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Planning for regional academic health science and research campus moves forward


EVANSVILLE, Ind. — Over 30 steering committee members, including community leaders in education, health care and business, gathered on the University of Southern Indiana campus this week for an update on developing a regional academic health science and research campus.

The meeting was a follow-up to the April announcement that the General Assembly had awarded Indiana University $2 million in early planning funds for the expansion of IU School of Medicine-Evansville as an anchor institution of a collaborative academic health science and research campus.

Thomas Morrison, senior vice president of capital planning and facilities for Indiana University, addressed the steering committee. He commended the steering committee members, sub-committee members, and the delegation of Southern Indiana legislators for advancing the community project.

Four academic institutions are working closely to develop a final business plan for the proposed inter-professional health education and research campus in Southwest Indiana: Indiana University School of Medicine-Evansville, Ivy Tech-Southwest, University of Evansville and University of Southern Indiana.

An important aspect of the long-term success of the campus is to ensure that health care professionals are engaged in the planning process. Outreach to physicians and others in the health care community is underway through committee work and focus group sessions.

Expanded physician training sites are also being evaluated. In addition to developing a business plan for co-located academic and research facilities, four hospitals in the region are working on a parallel process to evaluate adding new residency programs. The community has 18 residency positions at Deaconess Hospital and 7 positions at Methodist Hospital in Henderson; however, the region will require additional residency programs to meet future physician workforce needs.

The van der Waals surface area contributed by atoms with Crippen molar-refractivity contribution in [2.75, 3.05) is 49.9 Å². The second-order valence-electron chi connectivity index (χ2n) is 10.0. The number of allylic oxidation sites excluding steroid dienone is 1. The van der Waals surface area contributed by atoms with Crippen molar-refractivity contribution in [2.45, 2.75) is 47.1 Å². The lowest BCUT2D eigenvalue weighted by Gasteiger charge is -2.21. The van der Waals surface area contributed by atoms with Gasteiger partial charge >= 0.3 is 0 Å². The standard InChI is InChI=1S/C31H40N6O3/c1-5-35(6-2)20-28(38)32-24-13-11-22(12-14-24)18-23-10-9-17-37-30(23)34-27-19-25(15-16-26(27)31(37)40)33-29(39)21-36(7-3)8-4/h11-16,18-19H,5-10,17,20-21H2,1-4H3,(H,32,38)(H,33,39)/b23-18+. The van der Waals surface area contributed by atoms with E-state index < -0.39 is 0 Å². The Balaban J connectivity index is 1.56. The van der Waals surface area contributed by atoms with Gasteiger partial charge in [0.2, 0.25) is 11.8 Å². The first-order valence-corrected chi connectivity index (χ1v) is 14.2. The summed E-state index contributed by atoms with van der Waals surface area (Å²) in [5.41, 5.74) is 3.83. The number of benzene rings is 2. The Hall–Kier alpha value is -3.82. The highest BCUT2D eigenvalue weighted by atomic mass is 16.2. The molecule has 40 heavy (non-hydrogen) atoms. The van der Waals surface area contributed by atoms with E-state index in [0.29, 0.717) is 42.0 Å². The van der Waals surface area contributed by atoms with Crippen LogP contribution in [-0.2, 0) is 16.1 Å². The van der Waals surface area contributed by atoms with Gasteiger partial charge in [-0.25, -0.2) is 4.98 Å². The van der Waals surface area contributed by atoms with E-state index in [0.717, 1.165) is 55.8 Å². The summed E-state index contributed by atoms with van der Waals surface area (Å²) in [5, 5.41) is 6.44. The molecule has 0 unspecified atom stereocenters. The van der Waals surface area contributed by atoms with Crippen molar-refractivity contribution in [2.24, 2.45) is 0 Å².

Hospitals involved in the Graduate Medical Education expansion feasibility process are Deaconess Health System, St. Mary’s Health System, Memorial Hospital and Health Care Center in Jasper and Owensboro Health. Expanded residency programs associated with the four-year medical school campus will lead to significantly more physician graduates who remain in Southwest Indiana and the Tri-State Region to practice medicine.

Individual academic institutions are submitting formal letters of intent to finalize specific programs that will be developed or transferred to the new campus, as well as confirming student enrollment estimates for each institution.

As the planning team implements the formal IU advertisement and selection protocol, Morrison said IU staff will include the Site Development and Funding Committee during the review of the proposals that will be submitted later this year. In an earlier phase study, consultants identified three primary areas in the community for locating the campus: the USI campus, downtown Evansville and the corridor near I-164 and the Lloyd Expressway. A recommendation on the site location is expected by December of 2013.

Along with the other academic partners, Ivy Tech Community College is planning to locate new and existing programs on the proposed campus. Ivy Tech Southwest Chancellor, Dan Schenk, told the steering committee, “The academic health science and research campus will initiate strong private and public relationships that will create a dramatic return on state investment over the next 50 years.”